Talk about the power of social media — one graduate student battling Stage IV colon cancer in Arizona found out his Aetna health insurance plan had exceeded his $300,000 limit.He took to Twitter to express his frustration as his medical bills continued to grow and it turns out someone very influential was listening — the CEO of Aetna, who has subsequently agreed to pay “every last penny” of the man’s medical expenses and agrees that the healthcare system is broken.
Arijit, 30, found out that what he thought was a stomach bug contracted on a trip to India was actually Stage IV colon cancer. And although his $400 per month student insurance policy seemed generous, he had already exceeded its cap after surgery and chemotherapy, with more treatment to go, reports ABC News. Lifetime caps are still in place on student plans, even as they have been eliminated in other plans under the Affordable Healthcare Act.
So he jumped into a social media campaign to rally others to his cause, and caught the eye of Aetna CEO Mark T. Bertolini last week. Bertolini tweeted directly to Arijit and promised to pay “every last penny” of his medical bills.
“The system is broken, and I am committed to fixing it,” Bertolini tweeted. “I am glad we connected today and got this issue solved. I appreciate the dialogue no matter how pointed. I’ve got it and own it!”
Understandably, Arijit is pretty stoked.
“I am incredibly pleased and in shell shock and trying to figure out what just happened. It’s a huge relief,” he told ABC News.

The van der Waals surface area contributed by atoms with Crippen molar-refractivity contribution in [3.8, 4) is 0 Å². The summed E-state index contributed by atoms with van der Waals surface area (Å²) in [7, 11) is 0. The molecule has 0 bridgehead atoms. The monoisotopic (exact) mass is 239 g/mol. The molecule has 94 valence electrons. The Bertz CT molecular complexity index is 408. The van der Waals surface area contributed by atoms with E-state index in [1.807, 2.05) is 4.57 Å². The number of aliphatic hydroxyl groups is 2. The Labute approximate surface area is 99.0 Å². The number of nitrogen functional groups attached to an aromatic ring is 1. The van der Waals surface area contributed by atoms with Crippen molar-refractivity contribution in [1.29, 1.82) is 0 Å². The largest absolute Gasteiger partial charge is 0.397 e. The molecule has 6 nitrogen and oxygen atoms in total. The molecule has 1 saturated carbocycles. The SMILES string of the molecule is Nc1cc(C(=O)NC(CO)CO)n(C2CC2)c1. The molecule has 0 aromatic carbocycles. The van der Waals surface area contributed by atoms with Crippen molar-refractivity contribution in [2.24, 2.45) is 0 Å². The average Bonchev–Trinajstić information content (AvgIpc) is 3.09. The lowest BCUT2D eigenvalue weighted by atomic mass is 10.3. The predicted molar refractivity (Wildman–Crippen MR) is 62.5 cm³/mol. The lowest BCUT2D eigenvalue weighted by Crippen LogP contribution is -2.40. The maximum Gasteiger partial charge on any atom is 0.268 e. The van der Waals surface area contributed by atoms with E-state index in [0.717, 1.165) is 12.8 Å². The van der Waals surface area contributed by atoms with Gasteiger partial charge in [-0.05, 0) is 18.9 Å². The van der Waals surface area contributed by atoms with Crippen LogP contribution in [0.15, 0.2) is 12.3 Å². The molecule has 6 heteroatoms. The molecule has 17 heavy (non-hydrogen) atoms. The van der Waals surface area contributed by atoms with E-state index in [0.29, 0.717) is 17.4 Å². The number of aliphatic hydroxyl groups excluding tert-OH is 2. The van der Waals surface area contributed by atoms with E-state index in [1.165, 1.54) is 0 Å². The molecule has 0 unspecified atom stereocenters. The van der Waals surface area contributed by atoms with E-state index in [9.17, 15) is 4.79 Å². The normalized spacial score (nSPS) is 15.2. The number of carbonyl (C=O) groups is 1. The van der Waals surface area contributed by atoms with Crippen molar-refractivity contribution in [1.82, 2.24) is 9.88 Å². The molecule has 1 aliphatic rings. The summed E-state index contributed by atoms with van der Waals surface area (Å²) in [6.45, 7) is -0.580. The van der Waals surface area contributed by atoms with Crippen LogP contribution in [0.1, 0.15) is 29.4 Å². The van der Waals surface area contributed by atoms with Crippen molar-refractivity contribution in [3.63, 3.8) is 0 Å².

Bertolini has experienced his share of healthcare issues — his son was diagnosed at 16 with a rare and often fatal lymphoma, and he himself was disabled in a ski accident.
Arijit had managed to raise $120,000 himself by selling T-shirts with his campaign slogan, “Poop Strong,” a tongue-in-cheek nod to Lance Armstrong’s “Live Strong.” He says he’s now going to donate all of that money to cancer charities in Arizona, now that Aetna is footing his bill.
Arijit is in remission now, but any future treatments he needs will be covered under his student plan, which now has a lifetime limit of $1 million.. An Aetna spokeswoman says the company will cover his costs through the end of the plan year.
“While we are pleased to have found a solution for our member, we recognize that there is much more work to be done to fix the problems in our health care system,” she said in a statement. “We are committed to reforms that make the system work better for everyone.”
“I take it day by day,” Arijit said. “It’s quite likely that I’ll have chemo again if [the cancer] pops up again. But I feel really good and I’m looking good.”
So keep tweeting your case if you think you’ve got one — you never know who might actually be paying attention.